Colonial America (1750-ish)
The Mint Julep: one that you’ve heard of, but maybe haven’t had properly. Most places make these with a packaged mix or mint syrup – for no good reason. Several ways exist for getting fresh mint into the whiskey, but there are masses of orthodox devotees preaching the time-honored muddling and ice-crushing technique that follows. Preparing this drink properly is a bit of a challenge and takes some skill. But you’re up for it, right?
Juleps as a style of drink go back farther than we have reliable records, as far back as 15th-century Europe, where a “julep” was a flavored sugar syrup mixed with medication. In Colonial America, mint juleps were first made with brandy, then whiskey as word got down south and stuck in Kentucky.
In an interview with Imbibe magazine, Chris McMillian, a fourth-generation bartender and local institution at New Orleans’ Kingfish, says the Mint Julep began as a wake & bake drink “in Virginia, where servants would bring them on silver salvers while you were still in bed. You would consume two to three juleps before arising, to fortify you against the malaise that was supposed to occupy the ether and make people sick.” I can’t imagine drinking three of these at any time of day, much less in the morning – our southern forebears were certainly made of stronger stuff. There’s also a great video of McMillian demonstrating his julep technique and reciting the following lovely bit of prose as he goes along. You don’t need to be as entertaining when making this for friends, but it sure wouldn’t hurt.
The Mint Julep
J. Soule Smith
In the Blue Grass land there is a softer sentiment — a gentler soul. There where the wind makes waves of the wheat and scents itself with the aroma of new-mown hay, there is no contest with the world outside. On summer days when, from his throne, the great sun dictates his commands, one may look forth across broad acres where the long grass falls and rises as the winds may blow it. He can see the billowy slopes far off, each heaving as the zephyrs touch it with caressing hand. Sigh of the earth with never a sob, the wind comes to the Blue Grass. A sweet sigh, a loving one; a tender sigh, a lover’s touch, she gives the favored land. And the moon smiles at her caressing and the sun gives benediction to the lovers. Nature and earth are one — married by the wind and sun and whispering leaflets on the happy tree.
Then comes the zenith of man’s pleasure. Then comes the julep – the mint julep. Who has not tasted one has lived in vain. The honey of Hymettus brought no such solace to the soul; the nectar of the Gods is tame beside it. It is the very dream of drinks, the vision of sweet quaffings.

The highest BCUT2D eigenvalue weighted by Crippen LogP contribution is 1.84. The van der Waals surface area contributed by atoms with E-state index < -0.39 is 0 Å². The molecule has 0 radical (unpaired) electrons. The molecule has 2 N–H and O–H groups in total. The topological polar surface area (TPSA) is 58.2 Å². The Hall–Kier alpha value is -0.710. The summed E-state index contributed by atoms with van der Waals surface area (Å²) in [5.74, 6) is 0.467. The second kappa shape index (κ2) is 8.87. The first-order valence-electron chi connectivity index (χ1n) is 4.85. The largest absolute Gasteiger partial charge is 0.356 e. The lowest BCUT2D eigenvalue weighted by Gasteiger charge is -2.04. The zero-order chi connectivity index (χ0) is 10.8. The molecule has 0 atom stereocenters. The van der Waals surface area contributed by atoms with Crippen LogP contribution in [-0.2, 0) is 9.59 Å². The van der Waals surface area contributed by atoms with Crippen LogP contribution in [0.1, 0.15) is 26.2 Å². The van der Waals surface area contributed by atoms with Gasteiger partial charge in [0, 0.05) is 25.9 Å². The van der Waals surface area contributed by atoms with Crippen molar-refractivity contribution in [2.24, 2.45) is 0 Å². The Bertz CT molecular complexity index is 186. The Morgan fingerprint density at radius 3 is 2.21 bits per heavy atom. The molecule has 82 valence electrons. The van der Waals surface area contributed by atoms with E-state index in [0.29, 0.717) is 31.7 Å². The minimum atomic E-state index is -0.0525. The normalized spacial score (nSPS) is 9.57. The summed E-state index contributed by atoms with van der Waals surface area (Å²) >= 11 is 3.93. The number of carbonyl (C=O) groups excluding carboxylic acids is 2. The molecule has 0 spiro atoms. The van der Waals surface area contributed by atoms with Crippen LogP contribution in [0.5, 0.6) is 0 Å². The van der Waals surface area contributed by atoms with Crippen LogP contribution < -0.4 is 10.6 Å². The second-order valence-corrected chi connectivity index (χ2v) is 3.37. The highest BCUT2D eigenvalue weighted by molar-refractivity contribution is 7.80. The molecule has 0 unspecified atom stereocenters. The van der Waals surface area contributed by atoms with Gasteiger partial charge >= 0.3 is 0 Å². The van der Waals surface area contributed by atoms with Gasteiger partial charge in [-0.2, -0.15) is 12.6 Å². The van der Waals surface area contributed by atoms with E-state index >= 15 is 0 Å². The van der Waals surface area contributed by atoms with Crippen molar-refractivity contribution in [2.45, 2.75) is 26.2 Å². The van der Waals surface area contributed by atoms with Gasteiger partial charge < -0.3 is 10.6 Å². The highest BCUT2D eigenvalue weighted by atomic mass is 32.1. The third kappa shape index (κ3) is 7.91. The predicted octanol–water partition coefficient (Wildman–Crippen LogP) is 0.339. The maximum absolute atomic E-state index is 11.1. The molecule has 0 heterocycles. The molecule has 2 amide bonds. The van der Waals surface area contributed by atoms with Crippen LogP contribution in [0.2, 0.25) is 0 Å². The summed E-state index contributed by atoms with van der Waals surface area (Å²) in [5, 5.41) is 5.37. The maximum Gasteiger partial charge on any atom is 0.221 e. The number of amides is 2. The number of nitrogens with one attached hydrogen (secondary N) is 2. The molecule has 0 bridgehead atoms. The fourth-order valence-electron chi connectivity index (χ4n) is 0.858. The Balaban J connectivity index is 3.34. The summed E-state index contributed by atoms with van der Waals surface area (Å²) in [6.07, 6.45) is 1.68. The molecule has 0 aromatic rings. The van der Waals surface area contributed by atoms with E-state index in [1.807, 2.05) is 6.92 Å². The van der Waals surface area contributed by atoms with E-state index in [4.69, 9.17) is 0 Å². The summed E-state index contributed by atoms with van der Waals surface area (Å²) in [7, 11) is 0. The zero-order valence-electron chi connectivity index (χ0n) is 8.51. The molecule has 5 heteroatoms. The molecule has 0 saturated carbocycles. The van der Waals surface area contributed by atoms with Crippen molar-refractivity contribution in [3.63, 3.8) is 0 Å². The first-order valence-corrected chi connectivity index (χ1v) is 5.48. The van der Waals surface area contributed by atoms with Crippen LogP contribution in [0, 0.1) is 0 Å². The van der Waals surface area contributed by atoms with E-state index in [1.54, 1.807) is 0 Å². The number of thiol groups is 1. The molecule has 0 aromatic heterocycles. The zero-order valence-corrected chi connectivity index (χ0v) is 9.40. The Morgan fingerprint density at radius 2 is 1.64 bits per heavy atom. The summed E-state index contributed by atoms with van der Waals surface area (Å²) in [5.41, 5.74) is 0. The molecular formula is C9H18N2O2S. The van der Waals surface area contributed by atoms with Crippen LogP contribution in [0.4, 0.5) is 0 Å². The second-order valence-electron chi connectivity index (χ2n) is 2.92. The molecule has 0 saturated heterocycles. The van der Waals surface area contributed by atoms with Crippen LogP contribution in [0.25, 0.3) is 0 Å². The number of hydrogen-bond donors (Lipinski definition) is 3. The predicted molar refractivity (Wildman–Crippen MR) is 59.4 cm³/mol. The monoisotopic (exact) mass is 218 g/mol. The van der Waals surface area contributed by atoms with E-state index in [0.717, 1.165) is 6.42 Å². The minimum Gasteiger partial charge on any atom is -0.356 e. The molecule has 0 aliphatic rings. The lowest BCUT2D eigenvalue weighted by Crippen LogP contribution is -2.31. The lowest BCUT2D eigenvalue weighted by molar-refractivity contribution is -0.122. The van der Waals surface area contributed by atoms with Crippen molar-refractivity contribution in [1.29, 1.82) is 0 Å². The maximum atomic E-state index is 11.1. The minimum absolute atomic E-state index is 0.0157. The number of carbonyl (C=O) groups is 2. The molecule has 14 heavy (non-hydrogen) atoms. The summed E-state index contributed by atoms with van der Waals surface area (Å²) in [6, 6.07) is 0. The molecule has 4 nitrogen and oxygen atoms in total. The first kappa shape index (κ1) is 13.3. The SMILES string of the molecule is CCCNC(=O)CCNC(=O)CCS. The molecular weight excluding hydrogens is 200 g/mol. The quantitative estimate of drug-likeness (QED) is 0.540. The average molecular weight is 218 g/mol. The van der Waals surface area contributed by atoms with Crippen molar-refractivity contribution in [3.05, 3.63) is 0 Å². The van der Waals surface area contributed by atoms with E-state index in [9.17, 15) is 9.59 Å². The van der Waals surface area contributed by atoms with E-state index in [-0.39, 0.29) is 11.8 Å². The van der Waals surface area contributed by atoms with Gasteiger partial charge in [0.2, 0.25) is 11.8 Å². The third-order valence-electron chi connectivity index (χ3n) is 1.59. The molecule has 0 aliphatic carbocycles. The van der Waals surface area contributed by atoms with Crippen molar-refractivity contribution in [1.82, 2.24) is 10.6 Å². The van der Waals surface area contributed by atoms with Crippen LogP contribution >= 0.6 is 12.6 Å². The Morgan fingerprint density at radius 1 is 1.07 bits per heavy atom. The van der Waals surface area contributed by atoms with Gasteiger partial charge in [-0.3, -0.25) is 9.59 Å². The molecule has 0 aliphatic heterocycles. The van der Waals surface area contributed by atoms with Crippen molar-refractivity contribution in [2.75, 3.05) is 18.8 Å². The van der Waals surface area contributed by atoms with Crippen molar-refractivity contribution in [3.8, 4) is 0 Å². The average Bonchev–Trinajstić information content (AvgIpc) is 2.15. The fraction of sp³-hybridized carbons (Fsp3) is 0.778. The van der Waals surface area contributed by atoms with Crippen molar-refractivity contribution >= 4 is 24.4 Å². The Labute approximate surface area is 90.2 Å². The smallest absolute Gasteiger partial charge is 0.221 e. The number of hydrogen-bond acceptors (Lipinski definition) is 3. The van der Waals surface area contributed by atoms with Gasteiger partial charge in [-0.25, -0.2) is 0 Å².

The Bourbon and the mint are lovers. In the same land they live, on the same food they are fostered. The mint dips infant leaf into the same stream that makes The Bourbon what it is. The corn grows in the level lands through which small streams meander. By the brook-side the mint grows. As the little wavelets pass, they glide up to kiss the feet of the growing mint, and the mint bends to salute them. Gracious and kind it is, living only for the sake of others. Like a woman’s heart it gives its sweetest aroma when bruised. Among the first to greet the spring, it comes. Beside gurgling brooks that make music in the fields, it lives and thrives. When the bluegrass begins to shoot its gentle sprays towards the sun, mint comes, and its sweetest soul drinks at the crystal brook. It is virgin then. But soon it must be married to old Bourbon. His great heart, his warmth of temperament, and that affinity which no one understands, demands the wedding.
How shall it be? Take from the cold spring some water, pure as angels are; mix it with sugar till it seems like oil. Then take a glass and crush your mint within it with a spoon – crush it around the borders of the glass and leave no place untouched. Then throw the mint away – it is the sacrifice. Fill with cracked ice the glass; pour in the quantity of Bourbon which you want. It trickles slowly through the ice. Let it have time to cool, then pour your sugared water over it. No spoon is needed; no stirring allowed – just let it stand a moment. Then around the brim place sprigs of mint, so that the one who drinks may find the taste and odor at one draft.
Then when it is made, sip it slowly. August suns are shining, the breath of the south wind is upon you. It is fragrant cold and sweet – it is seductive. No maidens kiss is tenderer or more refreshing, no maidens touch could be more passionate. Sip it and dream – it is a dream itself. No other land can give you so much sweet solace for your cares; no other liquor soothes you in melancholy days. Sip it and say there is no solace for the soul, no tonic for the body like old Bourbon whiskey.
Hardware: Jigger, Muddler, Barspoon, Lewis bag, Straws (cut to size)
Ice: Crushed ice
Glassware: Old Fashioned glass or Julep cup
Spirits: Bourbon whiskey (recommended: Four Roses “Yellow Label”, Wild Turkey 81, Buffalo Trace)
Mixers & Liqueurs: Simple syrup
Juices, Accents, & Garnishes: Fresh spearmint
Using a Lewis bag, crush ice to a fine, even consistency by pounding with a muddler. In an Old Fashioned glass or Julep cup, add:
10 spearmint leaves
1/2 oz simple syrup
Muddle lightly, gently working the mint leaves and syrup around the interior of the glass. The key here is lightly – if you bust up the leaves, they’ll release bitter chlorophyll. The flavor you want is actually in the little fibers that coat the leaves. Fill the glass or Julep cup with crushed ice about three-quarters full, then add:
2 oz bourbon whiskey
Swizzle briskly to blend and chill, keeping the mint at the bottom. Mound additional crushed ice on top to form a dome. Garnish with a mint sprig that’s been lightly slapped against the dome of ice to release its aromatic oils. Serve with two straws cut to size.